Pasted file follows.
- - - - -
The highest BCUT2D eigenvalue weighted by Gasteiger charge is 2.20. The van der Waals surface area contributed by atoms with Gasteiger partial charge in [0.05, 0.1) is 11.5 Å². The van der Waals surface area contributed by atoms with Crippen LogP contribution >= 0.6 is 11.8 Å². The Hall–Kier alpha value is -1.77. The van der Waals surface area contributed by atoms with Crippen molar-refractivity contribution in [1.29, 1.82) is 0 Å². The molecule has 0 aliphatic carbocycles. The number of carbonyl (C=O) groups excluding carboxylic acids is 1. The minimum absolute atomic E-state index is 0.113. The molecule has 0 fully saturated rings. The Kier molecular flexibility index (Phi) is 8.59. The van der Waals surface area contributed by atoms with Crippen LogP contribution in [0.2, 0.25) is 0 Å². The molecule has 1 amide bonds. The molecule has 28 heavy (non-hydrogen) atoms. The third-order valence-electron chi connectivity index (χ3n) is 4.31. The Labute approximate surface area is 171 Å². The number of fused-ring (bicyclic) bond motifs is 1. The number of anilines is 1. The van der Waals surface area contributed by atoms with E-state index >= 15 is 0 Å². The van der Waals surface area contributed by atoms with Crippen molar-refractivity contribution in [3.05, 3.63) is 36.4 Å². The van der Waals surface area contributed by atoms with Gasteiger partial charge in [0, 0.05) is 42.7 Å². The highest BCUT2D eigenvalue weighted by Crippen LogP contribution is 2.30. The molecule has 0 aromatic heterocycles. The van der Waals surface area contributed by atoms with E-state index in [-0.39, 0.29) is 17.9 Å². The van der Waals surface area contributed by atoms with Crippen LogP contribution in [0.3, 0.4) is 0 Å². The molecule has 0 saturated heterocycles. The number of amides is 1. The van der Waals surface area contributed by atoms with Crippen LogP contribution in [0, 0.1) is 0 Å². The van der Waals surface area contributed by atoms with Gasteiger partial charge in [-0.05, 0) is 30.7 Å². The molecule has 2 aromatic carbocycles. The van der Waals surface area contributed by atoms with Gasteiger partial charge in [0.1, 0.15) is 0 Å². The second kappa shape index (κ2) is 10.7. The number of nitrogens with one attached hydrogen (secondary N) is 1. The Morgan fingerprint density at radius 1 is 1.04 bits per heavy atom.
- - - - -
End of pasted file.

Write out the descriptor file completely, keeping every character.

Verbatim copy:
The highest BCUT2D eigenvalue weighted by Gasteiger charge is 2.20. The van der Waals surface area contributed by atoms with Gasteiger partial charge in [0.05, 0.1) is 11.5 Å². The van der Waals surface area contributed by atoms with Crippen LogP contribution >= 0.6 is 11.8 Å². The Hall–Kier alpha value is -1.77. The van der Waals surface area contributed by atoms with Crippen molar-refractivity contribution in [1.29, 1.82) is 0 Å². The molecule has 0 aliphatic carbocycles. The number of carbonyl (C=O) groups excluding carboxylic acids is 1. The minimum absolute atomic E-state index is 0.113. The molecule has 0 fully saturated rings. The Kier molecular flexibility index (Phi) is 8.59. The van der Waals surface area contributed by atoms with Crippen LogP contribution in [0.2, 0.25) is 0 Å². The molecule has 1 amide bonds. The molecule has 28 heavy (non-hydrogen) atoms. The third-order valence-electron chi connectivity index (χ3n) is 4.31. The Labute approximate surface area is 171 Å². The number of fused-ring (bicyclic) bond motifs is 1. The number of anilines is 1. The van der Waals surface area contributed by atoms with E-state index >= 15 is 0 Å². The van der Waals surface area contributed by atoms with Crippen molar-refractivity contribution in [3.05, 3.63) is 36.4 Å². The van der Waals surface area contributed by atoms with Gasteiger partial charge in [0, 0.05) is 42.7 Å². The highest BCUT2D eigenvalue weighted by Crippen LogP contribution is 2.30. The molecule has 0 aromatic heterocycles. The van der Waals surface area contributed by atoms with E-state index in [-0.39, 0.29) is 17.9 Å². The van der Waals surface area contributed by atoms with Crippen LogP contribution in [0.3, 0.4) is 0 Å². The molecule has 0 saturated heterocycles. The number of amides is 1. The van der Waals surface area contributed by atoms with Crippen LogP contribution in [0, 0.1) is 0 Å². The van der Waals surface area contributed by atoms with Gasteiger partial charge in [-0.05, 0) is 30.7 Å². The molecule has 2 aromatic carbocycles. The van der Waals surface area contributed by atoms with Gasteiger partial charge in [0.1, 0.15) is 0 Å². The second kappa shape index (κ2) is 10.7. The number of nitrogens with one attached hydrogen (secondary N) is 1. The Morgan fingerprint density at radius 1 is 1.04 bits per heavy atom.